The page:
Aatami says “the people will decide” on Nunavik report
Critics like Annie Popert won’t stop self-government process, Aatami says.
MONTREAL — Debate over the Nunavik Commission’s report on a new government for Nunavik and what it should or shouldn’t have said — is far from over.
But Pita Aatami, president of Makivik Corporation said no disagreements will stall the self-government process.
Despite an apparent lack of consensus around the commission’s work, Aatami feels that it has more supporters than critics in Nunavik.
He characterized the commission’s most visible and vocal critic, former Nunavik commissioner Annie Popert, as a non-resident and a naysayer.
“In politics, you never have satisfaction 100 per cent,” Aatami said. “If one person is against it, it shouldn’t stop the process.”
Aatami pointed to her criticism of Makivik’s Silaturminut Educational Task Force report, which was tabled several years ago at another Makivik annual general meeting. At that time, Popert was the executive director of the Kativik School Board, but resigned shortly afterwards.
“What does she have against the people?” Aatami said.
The Nunavik commission’s report, tabled at the Makivik’s annual general meeting in Kuujjuaraapik, contains recommendations on the form and timetable for a new regional government in Nunavik.
It was intended to be a consensus document, but two of the eight commissioners refused to support its final conclusions.
“If one person is against it, it shouldn’t stop the process.”
— Pita Aatami, president of Makivik Corporation
The report will serve as a guide when negotiators from Nunavik, Quebec and the federal government start talks on a new public government for the region this fall.
Aatami said he plans to give the people of Nunavik a chance to express their opinions about the report when Harry Tulugak, the former co-chairman of the Nunavik Commission, tours communities to hear what Nunavimmiut have to say.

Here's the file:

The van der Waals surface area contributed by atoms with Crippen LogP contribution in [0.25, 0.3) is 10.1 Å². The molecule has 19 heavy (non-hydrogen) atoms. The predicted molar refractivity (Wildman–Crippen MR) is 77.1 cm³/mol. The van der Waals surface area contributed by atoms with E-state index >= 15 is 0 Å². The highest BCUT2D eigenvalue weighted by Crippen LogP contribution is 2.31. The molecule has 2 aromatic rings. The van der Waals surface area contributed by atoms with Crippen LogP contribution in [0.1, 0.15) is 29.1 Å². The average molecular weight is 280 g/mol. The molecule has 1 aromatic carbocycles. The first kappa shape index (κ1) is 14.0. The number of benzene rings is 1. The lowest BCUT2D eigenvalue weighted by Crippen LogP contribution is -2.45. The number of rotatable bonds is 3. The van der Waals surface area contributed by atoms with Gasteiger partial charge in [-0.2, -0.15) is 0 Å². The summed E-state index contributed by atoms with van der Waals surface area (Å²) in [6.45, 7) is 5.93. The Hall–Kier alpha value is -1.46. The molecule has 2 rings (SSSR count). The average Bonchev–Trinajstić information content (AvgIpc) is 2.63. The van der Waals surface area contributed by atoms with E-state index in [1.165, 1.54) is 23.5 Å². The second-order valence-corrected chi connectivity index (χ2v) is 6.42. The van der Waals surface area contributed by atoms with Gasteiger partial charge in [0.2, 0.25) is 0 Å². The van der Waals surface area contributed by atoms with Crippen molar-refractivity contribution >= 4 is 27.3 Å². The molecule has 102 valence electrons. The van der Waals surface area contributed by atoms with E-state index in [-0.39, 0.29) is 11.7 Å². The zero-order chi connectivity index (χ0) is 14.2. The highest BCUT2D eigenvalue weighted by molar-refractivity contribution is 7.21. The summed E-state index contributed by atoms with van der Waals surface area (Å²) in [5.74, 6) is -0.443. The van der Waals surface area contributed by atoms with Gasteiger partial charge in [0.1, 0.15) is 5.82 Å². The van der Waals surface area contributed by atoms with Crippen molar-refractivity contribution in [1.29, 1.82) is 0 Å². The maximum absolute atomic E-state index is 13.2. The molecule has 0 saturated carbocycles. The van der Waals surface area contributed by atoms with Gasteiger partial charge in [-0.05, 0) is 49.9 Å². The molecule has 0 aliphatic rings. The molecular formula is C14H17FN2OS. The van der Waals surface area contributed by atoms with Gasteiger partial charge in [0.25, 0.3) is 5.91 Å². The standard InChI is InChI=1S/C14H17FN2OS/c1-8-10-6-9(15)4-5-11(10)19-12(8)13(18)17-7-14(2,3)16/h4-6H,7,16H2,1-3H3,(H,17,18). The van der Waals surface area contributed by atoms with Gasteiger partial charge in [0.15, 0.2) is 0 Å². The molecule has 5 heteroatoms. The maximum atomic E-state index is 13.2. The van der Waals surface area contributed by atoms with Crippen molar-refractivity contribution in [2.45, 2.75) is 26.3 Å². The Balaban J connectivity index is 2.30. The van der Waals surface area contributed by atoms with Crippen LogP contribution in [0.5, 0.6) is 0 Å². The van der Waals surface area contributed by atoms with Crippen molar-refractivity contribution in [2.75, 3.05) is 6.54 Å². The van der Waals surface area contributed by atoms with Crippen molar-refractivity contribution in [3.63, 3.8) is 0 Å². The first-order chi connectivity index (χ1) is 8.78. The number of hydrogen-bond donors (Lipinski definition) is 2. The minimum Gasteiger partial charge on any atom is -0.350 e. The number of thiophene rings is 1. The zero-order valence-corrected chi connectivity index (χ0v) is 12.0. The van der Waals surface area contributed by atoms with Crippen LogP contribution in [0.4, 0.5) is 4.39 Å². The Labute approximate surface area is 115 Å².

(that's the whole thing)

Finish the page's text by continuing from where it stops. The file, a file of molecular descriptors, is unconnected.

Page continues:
“The people will be the ones to decide,” Aatami said.
General feedback on the report was to have been communicated via a call-in radio show on the Taqramiut Nipingat network, although many at Makivik’s meeting in Kuujjuaraapik asked for more personal community-based consultations.
Aatami promised to respect the results of Tulugak’s consultation, expected to take place in June.
“I would never push for what people don’t want,” Aatami said.
Even though Nunavimmiut only recently received their copies of the report, the region’s organizations have already had their hands on the report for more than a month. Not all are wholehearted supporters of the Nunavik Commission’s report nor its recommendations.
Their elected officials and administrators were to sit down this week at Makivik’s offices in Kuujjuaq for a two-day discussion of the document.
“No decisions will be made at this meeting,” Aatami said. “We want to prepare ourselves for what we want to do as organizations.”
At the meeting the school board was to table a resolution outlining its concerns over the report.
Several administrators worried about the call for Inuttitut, French, and English, to become Nunavik’s official languages.
They’re concerned that equal status for the three languages will put Inuttitut, as a minority language in Quebec, at a disadvantage, and eventually dilute its importance in the region.
Regardless of what Nunavik’s public organizations or its residents think about the commission’s report, the only referendum in the self-government process is set for 2003.
Then, residents of Nunavik will have a chance to approve or reject the result of the upcoming negotiations.
With the official end of the Nunavik Commission’s mandate, Makivik now takes over the lead in pursuing self-government.
That’s because Nunavik’s existing organizations — the school board, health board, and regional government — delegated Makivik to represent their interests on self-government.
Aatami said he doesn’t personally feel “cornered” by the report’s recommendations at all. He said he’s reassured by the federal government’s involvement as a party in the commission as well as in future negotiations.
In fact, Aatami said he was impressed by the some of commission’s recommendations, such as the creation of a house of elders.
“For us, it’s more than we expected,” Aatami said.